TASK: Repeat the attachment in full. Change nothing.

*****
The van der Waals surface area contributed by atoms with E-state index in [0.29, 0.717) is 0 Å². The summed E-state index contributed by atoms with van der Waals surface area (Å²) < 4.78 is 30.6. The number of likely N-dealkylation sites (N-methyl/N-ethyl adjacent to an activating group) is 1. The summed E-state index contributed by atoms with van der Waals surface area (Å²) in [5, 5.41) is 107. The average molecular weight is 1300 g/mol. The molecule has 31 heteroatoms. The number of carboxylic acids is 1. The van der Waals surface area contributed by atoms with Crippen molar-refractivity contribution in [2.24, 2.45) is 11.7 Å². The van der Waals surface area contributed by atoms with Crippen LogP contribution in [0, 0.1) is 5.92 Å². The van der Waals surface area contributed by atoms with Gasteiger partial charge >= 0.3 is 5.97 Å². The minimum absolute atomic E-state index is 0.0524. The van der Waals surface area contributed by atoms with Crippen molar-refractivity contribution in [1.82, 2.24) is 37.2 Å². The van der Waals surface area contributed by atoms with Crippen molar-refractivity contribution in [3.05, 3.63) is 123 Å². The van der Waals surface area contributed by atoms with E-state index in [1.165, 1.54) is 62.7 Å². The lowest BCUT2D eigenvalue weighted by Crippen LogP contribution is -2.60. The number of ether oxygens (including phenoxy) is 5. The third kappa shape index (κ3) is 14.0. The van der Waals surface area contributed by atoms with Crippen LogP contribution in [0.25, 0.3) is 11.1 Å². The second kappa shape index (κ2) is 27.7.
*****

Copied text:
The van der Waals surface area contributed by atoms with E-state index in [0.29, 0.717) is 0 Å². The summed E-state index contributed by atoms with van der Waals surface area (Å²) < 4.78 is 30.6. The number of likely N-dealkylation sites (N-methyl/N-ethyl adjacent to an activating group) is 1. The summed E-state index contributed by atoms with van der Waals surface area (Å²) in [5, 5.41) is 107. The average molecular weight is 1300 g/mol. The molecule has 31 heteroatoms. The number of carboxylic acids is 1. The van der Waals surface area contributed by atoms with Crippen molar-refractivity contribution in [2.24, 2.45) is 11.7 Å². The van der Waals surface area contributed by atoms with Crippen LogP contribution in [0, 0.1) is 5.92 Å². The van der Waals surface area contributed by atoms with Gasteiger partial charge >= 0.3 is 5.97 Å². The minimum absolute atomic E-state index is 0.0524. The van der Waals surface area contributed by atoms with Crippen molar-refractivity contribution in [1.82, 2.24) is 37.2 Å². The van der Waals surface area contributed by atoms with Crippen molar-refractivity contribution in [3.05, 3.63) is 123 Å². The van der Waals surface area contributed by atoms with E-state index in [1.165, 1.54) is 62.7 Å². The lowest BCUT2D eigenvalue weighted by Crippen LogP contribution is -2.60. The number of ether oxygens (including phenoxy) is 5. The third kappa shape index (κ3) is 14.0. The van der Waals surface area contributed by atoms with Crippen LogP contribution in [0.25, 0.3) is 11.1 Å². The second kappa shape index (κ2) is 27.7.